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Providing evidence to improve practice

Individual study: Impact of fuel reduction on black-chinned hummingbirds Archilochus alexandri nesting in riparian forest along the Middle Rio Grande, New Mexico, USA

Published source details

Smith D.M., Finch D.M. & Hawksworth D.L. (2009) Black-chinned hummingbird nest-site selection and nest survival in response to fuel reduction in a southwestern riparian forest. The Condor, 111, 641-652


This study is summarised as evidence for the intervention(s) shown on the right. The icon shows which synopsis it is relevant to.

Replace non-native species of tree/shrub Bird Conservation

A replicated, controlled study in riparian forest along the Middle Rio Grande, New Mexico, USA, in 2002-2004 (Smith et al. 2009), found an 8% increase in the number of black-chinned hummingbird Archilochus alexandri nests (from 75 to 81) on three sites where native shrubs were planted after fuel reduction measures. Exotic shrubs and woody debris were removed and chipped before herbicide was applied to the root crowns of exotic species. This compared with an 18% increase at four sites with fuel reduction but no planting and a 42% decrease at two sites where debris was burned and no shrubs planted. These results are discussed in more detail in ‘Manually control/remove understorey and midstorey vegetation’ and ‘Use prescribed burning’.

 

Remove coarse woody debris from forests Bird Conservation

A replicated, controlled before-and-after study in riparian forest along the Middle Rio Grande, New Mexico, USA (Smith et al. 2009), found that black-chinned hummingbird Archilochus alexandri nest survival was lower after fuel reduction treatments, including the removal of coarse woody debris from forests, but was no lower in control plots. There were, however, population increases at sites with debris removal, compared to burned or control plots. This study is discussed in detail in ‘Manually control or remove understorey and midstorey vegetation’, ‘Plant native shrubs following fuel reduction’ and ‘Use prescribed burning’.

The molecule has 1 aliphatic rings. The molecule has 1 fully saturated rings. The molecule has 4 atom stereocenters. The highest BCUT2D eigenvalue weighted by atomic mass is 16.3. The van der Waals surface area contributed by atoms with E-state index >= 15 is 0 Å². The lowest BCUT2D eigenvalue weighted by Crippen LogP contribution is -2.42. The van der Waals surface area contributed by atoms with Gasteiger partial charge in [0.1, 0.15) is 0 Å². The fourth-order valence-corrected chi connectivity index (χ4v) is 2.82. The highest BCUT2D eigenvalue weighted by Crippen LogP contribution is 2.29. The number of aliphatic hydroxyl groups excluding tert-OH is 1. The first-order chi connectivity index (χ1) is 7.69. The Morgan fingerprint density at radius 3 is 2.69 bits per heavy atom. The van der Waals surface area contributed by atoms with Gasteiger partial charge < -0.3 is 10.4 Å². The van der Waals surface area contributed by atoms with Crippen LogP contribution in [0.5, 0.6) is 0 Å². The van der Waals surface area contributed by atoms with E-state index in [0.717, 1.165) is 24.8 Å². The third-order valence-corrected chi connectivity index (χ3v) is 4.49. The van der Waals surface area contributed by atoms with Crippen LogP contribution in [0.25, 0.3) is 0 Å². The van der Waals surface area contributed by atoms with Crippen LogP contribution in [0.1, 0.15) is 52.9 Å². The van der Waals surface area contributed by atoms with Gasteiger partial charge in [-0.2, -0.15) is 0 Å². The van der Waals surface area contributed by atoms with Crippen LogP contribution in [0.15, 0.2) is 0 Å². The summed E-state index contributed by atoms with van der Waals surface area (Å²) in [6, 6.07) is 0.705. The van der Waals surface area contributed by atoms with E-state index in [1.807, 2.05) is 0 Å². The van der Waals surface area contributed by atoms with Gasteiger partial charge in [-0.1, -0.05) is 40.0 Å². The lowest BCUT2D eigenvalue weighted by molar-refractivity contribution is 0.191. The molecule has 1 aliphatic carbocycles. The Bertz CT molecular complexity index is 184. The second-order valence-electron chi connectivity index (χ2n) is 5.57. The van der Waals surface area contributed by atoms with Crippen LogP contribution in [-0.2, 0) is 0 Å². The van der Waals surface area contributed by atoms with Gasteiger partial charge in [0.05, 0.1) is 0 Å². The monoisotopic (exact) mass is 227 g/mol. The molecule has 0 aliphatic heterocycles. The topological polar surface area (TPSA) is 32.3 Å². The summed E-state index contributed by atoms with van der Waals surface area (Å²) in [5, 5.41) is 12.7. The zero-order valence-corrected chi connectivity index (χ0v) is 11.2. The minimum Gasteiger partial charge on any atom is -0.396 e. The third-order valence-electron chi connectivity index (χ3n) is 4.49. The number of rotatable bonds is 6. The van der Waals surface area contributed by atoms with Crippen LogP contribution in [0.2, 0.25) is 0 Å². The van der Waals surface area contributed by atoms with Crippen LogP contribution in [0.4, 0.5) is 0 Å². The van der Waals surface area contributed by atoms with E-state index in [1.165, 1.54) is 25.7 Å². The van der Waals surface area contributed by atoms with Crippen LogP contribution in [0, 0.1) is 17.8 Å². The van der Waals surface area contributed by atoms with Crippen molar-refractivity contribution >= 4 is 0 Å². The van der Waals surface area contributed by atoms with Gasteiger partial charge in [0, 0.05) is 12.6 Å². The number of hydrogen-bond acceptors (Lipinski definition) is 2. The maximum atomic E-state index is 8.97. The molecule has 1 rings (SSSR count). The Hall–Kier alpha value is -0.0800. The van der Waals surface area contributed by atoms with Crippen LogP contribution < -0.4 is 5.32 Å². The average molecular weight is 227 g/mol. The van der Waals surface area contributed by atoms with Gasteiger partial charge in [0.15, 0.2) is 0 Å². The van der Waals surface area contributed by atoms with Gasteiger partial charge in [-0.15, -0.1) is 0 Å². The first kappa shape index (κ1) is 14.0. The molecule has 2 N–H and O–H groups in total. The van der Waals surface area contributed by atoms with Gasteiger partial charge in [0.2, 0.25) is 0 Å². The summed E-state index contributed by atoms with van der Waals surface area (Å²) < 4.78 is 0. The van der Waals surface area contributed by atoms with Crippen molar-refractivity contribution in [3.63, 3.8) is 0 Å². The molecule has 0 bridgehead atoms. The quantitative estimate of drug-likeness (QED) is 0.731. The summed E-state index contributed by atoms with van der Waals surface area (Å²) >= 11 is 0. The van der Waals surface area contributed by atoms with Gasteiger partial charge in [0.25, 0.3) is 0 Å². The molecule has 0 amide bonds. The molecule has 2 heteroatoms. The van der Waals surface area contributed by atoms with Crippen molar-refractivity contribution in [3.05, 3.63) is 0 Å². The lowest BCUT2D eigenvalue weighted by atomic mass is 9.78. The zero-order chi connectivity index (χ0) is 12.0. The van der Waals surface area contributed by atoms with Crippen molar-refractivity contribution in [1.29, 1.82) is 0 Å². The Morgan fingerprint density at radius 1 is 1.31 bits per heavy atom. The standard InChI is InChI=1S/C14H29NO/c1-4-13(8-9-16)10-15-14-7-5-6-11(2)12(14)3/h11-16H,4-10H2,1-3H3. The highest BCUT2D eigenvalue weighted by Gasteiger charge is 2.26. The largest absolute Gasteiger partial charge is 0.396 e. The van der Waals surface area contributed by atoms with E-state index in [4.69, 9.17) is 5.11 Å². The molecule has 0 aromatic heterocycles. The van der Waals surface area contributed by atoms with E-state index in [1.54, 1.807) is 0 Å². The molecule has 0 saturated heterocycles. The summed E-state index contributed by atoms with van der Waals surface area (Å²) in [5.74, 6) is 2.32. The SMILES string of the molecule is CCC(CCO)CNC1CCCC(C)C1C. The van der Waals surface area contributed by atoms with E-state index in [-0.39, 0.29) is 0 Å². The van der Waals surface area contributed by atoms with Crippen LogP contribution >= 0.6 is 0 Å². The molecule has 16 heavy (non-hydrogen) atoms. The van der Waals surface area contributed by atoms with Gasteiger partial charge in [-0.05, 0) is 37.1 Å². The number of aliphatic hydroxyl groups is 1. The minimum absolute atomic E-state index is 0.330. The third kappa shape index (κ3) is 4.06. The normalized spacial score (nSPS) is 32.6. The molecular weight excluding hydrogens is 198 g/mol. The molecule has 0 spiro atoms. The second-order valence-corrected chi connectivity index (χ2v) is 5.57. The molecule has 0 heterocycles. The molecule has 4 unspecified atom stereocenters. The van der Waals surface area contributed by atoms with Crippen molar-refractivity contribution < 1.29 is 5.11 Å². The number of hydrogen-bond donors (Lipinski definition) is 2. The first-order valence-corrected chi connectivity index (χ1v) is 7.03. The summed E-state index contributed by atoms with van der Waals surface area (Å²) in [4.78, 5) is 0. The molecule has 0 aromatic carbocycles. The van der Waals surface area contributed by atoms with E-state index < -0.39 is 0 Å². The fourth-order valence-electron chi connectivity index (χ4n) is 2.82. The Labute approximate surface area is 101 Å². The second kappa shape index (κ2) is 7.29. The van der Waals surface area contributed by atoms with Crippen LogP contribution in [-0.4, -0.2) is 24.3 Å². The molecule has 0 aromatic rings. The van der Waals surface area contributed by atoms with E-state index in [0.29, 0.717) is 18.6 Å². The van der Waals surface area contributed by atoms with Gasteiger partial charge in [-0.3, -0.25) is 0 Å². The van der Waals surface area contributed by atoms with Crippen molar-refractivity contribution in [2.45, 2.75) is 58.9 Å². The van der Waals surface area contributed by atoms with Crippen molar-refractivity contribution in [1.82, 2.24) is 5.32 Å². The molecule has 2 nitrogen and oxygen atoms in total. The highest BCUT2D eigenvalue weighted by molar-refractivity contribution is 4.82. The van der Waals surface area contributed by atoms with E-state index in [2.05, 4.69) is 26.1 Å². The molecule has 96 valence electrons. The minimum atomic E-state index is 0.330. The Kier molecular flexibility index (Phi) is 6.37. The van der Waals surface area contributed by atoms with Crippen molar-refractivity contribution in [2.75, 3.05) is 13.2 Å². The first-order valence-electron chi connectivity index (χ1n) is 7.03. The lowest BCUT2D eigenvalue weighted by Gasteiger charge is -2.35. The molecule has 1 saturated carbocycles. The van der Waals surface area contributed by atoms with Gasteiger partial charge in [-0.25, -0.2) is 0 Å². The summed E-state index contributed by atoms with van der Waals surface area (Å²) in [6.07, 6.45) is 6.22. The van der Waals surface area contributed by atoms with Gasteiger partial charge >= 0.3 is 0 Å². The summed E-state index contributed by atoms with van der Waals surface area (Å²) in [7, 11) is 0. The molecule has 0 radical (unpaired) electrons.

Use prescribed burning on deciduous forests Bird Conservation

A replicated, controlled study in riparian forest along the Middle Rio Grande, New Mexico, USA, in 2002-2004 (Smith et al. 2009), found a 62% reduction in the number of black-chinned hummingbird Archilochus alexandri nests (from 42 to 16) on two sites where exotic shrubs and woody debris were cut and burned before herbicide was applied to the root crowns of exotic species. This compared with 8-18% increases at sites with fuel reduction treatments that did not involve burning. These results are discussed in more detail in ‘Control/remove understorey and midstorey vegetation’ and ‘Plant native shrubs following fuel reduction’.

 

Apply herbicide to mid- and understorey vegetation Bird Conservation

A replicated, controlled before-and-after study in riparian forest along the Middle Rio Grande, New Mexico, USA (Smith et al. 2009), found that black-chinned hummingbird Archilochus alexandri nest survival was lower after fuel reduction treatments, including the application of herbicide to exotic shrubs, but did not fall in control plots.

 

Manually control or remove midstorey and ground-level vegetation (including mowing, chaining, cutting etc) in forests Bird Conservation

A replicated, controlled study in riparian forest along the Middle Rio Grande, New Mexico, USA, in 2002-2004 (Smith et al. 2009), found an 18% increase in the number of black-chinned hummingbird Archilochus alexandri nests (from 114 to 134) across four sites where exotic shrubs and woody debris were removed and chipped before herbicide was applied to the root crowns of exotic species. However, an increase was only seen at one site, with the other three showing a 27% decline from 73 to 53 nests. This compared with an 8% increase at three sites with planting of native shrubs (see ‘Plant native shrubs following fuel reduction’) after fuel reduction and a 42% decrease at two sites where debris was burned (‘Use prescribed burning’). Across all fuel reduction treatments, nest survival was around 67% before fuel reduction and 43% after; in three control plots it remained similar (54 vs. 57%).